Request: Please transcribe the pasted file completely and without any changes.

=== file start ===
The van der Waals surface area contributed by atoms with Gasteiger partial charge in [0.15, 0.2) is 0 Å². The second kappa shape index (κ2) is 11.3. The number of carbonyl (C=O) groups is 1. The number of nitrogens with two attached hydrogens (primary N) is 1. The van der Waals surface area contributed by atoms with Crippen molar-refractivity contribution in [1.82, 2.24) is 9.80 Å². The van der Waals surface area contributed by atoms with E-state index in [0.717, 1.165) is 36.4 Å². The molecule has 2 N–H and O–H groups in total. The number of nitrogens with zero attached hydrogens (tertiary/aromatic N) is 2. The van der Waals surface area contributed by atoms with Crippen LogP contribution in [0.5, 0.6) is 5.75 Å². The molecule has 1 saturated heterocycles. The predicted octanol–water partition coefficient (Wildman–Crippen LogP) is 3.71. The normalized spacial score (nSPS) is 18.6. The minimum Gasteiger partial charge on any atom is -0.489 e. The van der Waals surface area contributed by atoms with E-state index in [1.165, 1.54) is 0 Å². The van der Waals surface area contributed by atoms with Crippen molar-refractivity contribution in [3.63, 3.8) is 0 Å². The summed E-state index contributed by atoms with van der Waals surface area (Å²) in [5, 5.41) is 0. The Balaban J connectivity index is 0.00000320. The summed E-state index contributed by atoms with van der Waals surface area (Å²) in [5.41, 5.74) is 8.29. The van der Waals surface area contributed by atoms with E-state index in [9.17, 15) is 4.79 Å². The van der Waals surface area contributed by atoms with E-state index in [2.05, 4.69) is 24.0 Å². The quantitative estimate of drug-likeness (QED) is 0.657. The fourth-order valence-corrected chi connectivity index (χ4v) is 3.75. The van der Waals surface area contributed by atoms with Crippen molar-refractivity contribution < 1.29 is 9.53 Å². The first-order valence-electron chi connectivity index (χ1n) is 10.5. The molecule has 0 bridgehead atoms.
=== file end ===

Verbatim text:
The van der Waals surface area contributed by atoms with Gasteiger partial charge in [0.15, 0.2) is 0 Å². The second kappa shape index (κ2) is 11.3. The number of carbonyl (C=O) groups is 1. The number of nitrogens with two attached hydrogens (primary N) is 1. The van der Waals surface area contributed by atoms with Crippen molar-refractivity contribution in [1.82, 2.24) is 9.80 Å². The van der Waals surface area contributed by atoms with E-state index in [0.717, 1.165) is 36.4 Å². The molecule has 2 N–H and O–H groups in total. The number of nitrogens with zero attached hydrogens (tertiary/aromatic N) is 2. The van der Waals surface area contributed by atoms with Crippen LogP contribution in [0.5, 0.6) is 5.75 Å². The molecule has 1 saturated heterocycles. The predicted octanol–water partition coefficient (Wildman–Crippen LogP) is 3.71. The normalized spacial score (nSPS) is 18.6. The minimum Gasteiger partial charge on any atom is -0.489 e. The van der Waals surface area contributed by atoms with E-state index in [1.165, 1.54) is 0 Å². The van der Waals surface area contributed by atoms with Crippen molar-refractivity contribution in [3.63, 3.8) is 0 Å². The summed E-state index contributed by atoms with van der Waals surface area (Å²) in [5, 5.41) is 0. The Balaban J connectivity index is 0.00000320. The summed E-state index contributed by atoms with van der Waals surface area (Å²) in [5.41, 5.74) is 8.29. The van der Waals surface area contributed by atoms with E-state index in [9.17, 15) is 4.79 Å². The van der Waals surface area contributed by atoms with E-state index in [2.05, 4.69) is 24.0 Å². The quantitative estimate of drug-likeness (QED) is 0.657. The fourth-order valence-corrected chi connectivity index (χ4v) is 3.75. The van der Waals surface area contributed by atoms with Crippen molar-refractivity contribution < 1.29 is 9.53 Å². The first-order valence-electron chi connectivity index (χ1n) is 10.5. The molecule has 0 bridgehead atoms.